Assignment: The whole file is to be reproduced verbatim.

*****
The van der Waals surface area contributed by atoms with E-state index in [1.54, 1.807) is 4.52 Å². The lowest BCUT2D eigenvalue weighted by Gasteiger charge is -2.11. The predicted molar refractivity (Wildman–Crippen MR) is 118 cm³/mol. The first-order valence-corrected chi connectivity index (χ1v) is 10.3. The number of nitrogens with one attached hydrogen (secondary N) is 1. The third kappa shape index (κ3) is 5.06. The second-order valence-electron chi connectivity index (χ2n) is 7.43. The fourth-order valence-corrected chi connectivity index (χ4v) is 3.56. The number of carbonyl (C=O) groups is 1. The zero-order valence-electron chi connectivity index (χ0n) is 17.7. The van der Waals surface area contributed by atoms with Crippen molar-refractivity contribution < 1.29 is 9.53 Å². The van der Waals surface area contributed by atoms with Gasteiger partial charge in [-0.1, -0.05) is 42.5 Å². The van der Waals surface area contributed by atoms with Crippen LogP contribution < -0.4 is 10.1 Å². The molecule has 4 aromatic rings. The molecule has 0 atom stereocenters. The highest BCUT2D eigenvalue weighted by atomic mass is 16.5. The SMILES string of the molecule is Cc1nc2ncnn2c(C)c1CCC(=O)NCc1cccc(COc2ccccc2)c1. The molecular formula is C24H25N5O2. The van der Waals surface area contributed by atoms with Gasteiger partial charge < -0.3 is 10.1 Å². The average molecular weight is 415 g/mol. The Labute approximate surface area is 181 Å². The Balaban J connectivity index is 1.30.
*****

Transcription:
The van der Waals surface area contributed by atoms with E-state index in [1.54, 1.807) is 4.52 Å². The lowest BCUT2D eigenvalue weighted by Gasteiger charge is -2.11. The predicted molar refractivity (Wildman–Crippen MR) is 118 cm³/mol. The first-order valence-corrected chi connectivity index (χ1v) is 10.3. The number of nitrogens with one attached hydrogen (secondary N) is 1. The third kappa shape index (κ3) is 5.06. The second-order valence-electron chi connectivity index (χ2n) is 7.43. The fourth-order valence-corrected chi connectivity index (χ4v) is 3.56. The number of carbonyl (C=O) groups is 1. The zero-order valence-electron chi connectivity index (χ0n) is 17.7. The van der Waals surface area contributed by atoms with Crippen molar-refractivity contribution < 1.29 is 9.53 Å². The van der Waals surface area contributed by atoms with Gasteiger partial charge in [-0.1, -0.05) is 42.5 Å². The van der Waals surface area contributed by atoms with Crippen LogP contribution < -0.4 is 10.1 Å². The molecule has 4 aromatic rings. The molecule has 0 atom stereocenters. The highest BCUT2D eigenvalue weighted by atomic mass is 16.5. The SMILES string of the molecule is Cc1nc2ncnn2c(C)c1CCC(=O)NCc1cccc(COc2ccccc2)c1. The molecular formula is C24H25N5O2. The van der Waals surface area contributed by atoms with Gasteiger partial charge < -0.3 is 10.1 Å². The average molecular weight is 415 g/mol. The Labute approximate surface area is 181 Å². The Balaban J connectivity index is 1.30.